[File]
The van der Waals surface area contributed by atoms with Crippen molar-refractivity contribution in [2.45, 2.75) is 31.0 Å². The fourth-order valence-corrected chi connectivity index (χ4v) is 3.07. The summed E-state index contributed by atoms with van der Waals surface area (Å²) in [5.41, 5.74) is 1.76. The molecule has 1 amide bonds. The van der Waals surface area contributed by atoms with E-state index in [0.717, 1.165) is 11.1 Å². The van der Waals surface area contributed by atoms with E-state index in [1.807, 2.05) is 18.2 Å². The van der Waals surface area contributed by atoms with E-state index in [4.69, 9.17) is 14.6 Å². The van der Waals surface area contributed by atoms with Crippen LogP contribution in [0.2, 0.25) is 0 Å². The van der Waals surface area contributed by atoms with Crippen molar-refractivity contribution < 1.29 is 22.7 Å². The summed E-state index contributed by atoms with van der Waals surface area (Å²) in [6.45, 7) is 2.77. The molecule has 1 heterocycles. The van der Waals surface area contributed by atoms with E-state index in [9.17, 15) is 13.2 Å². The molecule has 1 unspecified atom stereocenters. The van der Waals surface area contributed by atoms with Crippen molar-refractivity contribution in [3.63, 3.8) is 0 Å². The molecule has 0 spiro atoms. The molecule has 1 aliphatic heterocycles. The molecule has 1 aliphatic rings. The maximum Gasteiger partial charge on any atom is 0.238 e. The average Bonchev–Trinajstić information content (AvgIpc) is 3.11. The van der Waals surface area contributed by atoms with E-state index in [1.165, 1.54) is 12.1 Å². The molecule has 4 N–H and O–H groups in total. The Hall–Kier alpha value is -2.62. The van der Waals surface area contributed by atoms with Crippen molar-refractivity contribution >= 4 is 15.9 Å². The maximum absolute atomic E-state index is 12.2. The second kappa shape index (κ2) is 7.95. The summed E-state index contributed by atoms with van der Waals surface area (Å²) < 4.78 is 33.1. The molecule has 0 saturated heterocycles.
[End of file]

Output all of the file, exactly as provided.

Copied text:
The van der Waals surface area contributed by atoms with Crippen molar-refractivity contribution in [2.45, 2.75) is 31.0 Å². The fourth-order valence-corrected chi connectivity index (χ4v) is 3.07. The summed E-state index contributed by atoms with van der Waals surface area (Å²) in [5.41, 5.74) is 1.76. The molecule has 1 amide bonds. The van der Waals surface area contributed by atoms with E-state index in [0.717, 1.165) is 11.1 Å². The van der Waals surface area contributed by atoms with E-state index in [1.807, 2.05) is 18.2 Å². The van der Waals surface area contributed by atoms with E-state index in [4.69, 9.17) is 14.6 Å². The van der Waals surface area contributed by atoms with Crippen LogP contribution in [0.2, 0.25) is 0 Å². The van der Waals surface area contributed by atoms with Crippen molar-refractivity contribution < 1.29 is 22.7 Å². The summed E-state index contributed by atoms with van der Waals surface area (Å²) in [6.45, 7) is 2.77. The molecule has 1 heterocycles. The van der Waals surface area contributed by atoms with E-state index in [9.17, 15) is 13.2 Å². The molecule has 1 unspecified atom stereocenters. The van der Waals surface area contributed by atoms with Crippen molar-refractivity contribution in [3.63, 3.8) is 0 Å². The molecule has 0 spiro atoms. The molecule has 1 aliphatic heterocycles. The molecule has 1 aliphatic rings. The maximum Gasteiger partial charge on any atom is 0.238 e. The average Bonchev–Trinajstić information content (AvgIpc) is 3.11. The van der Waals surface area contributed by atoms with E-state index in [1.165, 1.54) is 12.1 Å². The molecule has 4 N–H and O–H groups in total. The Hall–Kier alpha value is -2.62. The van der Waals surface area contributed by atoms with Crippen molar-refractivity contribution >= 4 is 15.9 Å². The maximum absolute atomic E-state index is 12.2. The second kappa shape index (κ2) is 7.95. The summed E-state index contributed by atoms with van der Waals surface area (Å²) < 4.78 is 33.1. The molecule has 0 saturated heterocycles.